Following the war, Montevideo experienced steady growth and gained many modern improvements.  Scheduled stagecoach lines connected the city to the rest of the country from 1853, and gas streetlights were introduced shortly thereafter.  A modern sewer system as constructed from 1854 to 1861 and by 1866, Montevideo was connected to Buenos Aires by a telegraph line.  By this time, the building out of the Ciudad Nueva was progressing a strong pace and, in 1868, the community of Villa del Cerro was established at the other end of Montevideo Bay.  That same year the Compañía de Tranvías al Paso del Molino y Cerro established a system of horse-drawn trams across the city, of which its subsequently expanded network is depicted on the present map.  The railway arrived in Montevideo in 1869 and, during the following years, the barrios of Colón, Nuevo París and La Comercial were founded.  By 1877, Montevideo had a population of around 90,000.

In the period after the creation of the present map, Montevideo continued to grow rapidly.  In 1878, the Bulevar Circunvalación was built (later renamed Artigas Boulevard) which framed the development around the east end of the bay.  In 1882, Montevideo installed its first telephone lines and, in 1886, its first electric streetlights.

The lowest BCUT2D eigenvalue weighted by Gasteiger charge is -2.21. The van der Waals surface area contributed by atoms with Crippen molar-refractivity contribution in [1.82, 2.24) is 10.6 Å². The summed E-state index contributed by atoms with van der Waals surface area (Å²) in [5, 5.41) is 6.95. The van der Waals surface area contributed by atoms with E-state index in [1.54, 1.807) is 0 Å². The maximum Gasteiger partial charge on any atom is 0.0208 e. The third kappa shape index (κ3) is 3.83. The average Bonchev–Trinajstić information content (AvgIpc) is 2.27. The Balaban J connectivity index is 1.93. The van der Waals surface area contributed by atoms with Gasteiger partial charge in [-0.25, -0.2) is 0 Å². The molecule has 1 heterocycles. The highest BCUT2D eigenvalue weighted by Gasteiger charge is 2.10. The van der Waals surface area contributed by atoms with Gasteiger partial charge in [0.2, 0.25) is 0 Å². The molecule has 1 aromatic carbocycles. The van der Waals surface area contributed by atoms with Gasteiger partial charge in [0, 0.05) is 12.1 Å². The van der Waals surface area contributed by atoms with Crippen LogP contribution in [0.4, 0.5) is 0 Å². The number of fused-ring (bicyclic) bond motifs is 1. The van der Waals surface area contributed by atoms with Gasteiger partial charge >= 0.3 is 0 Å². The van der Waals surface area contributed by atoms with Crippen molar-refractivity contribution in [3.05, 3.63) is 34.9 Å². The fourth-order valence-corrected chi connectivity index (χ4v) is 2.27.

After recovering from a brief recession brought about by the collapse of Baring’s Bank (a prime underwriter of investment in Uruguay), Montevideo resumed its expansion.  The new port was built in 1894 and the Central Railway Station was completed in 1897.

In 1903, José Batlle y Ordoñez was elected president, ushering in a generation of economic prosperity and relative political stability for Uruguay.  Montevideo saw mass immigration from Europe (particularly from Italy and Germany) and great foreign investment.  From 1900 to 1930, Montevideo’s population doubled from 250,000 to 500,000, fuelling an intense and sustained building boom, which resulted in many Art Nouveau and Art Deco masterpieces.  The good times would roll through Montevideo hosting the first Football World Cup in 1930, after which the Great Depression dampened the city’s economy.

References: Bibliothèque nationale de France (2 examples): GED-7693 and Ge FF 3252; University of Michigan: Maps 1-D-1846 Pi; AGS Wisconsin-Milwaukee: Rare Maps 266-d .M66 B-1846; OCLC: 495031113, 84431464, 494918781.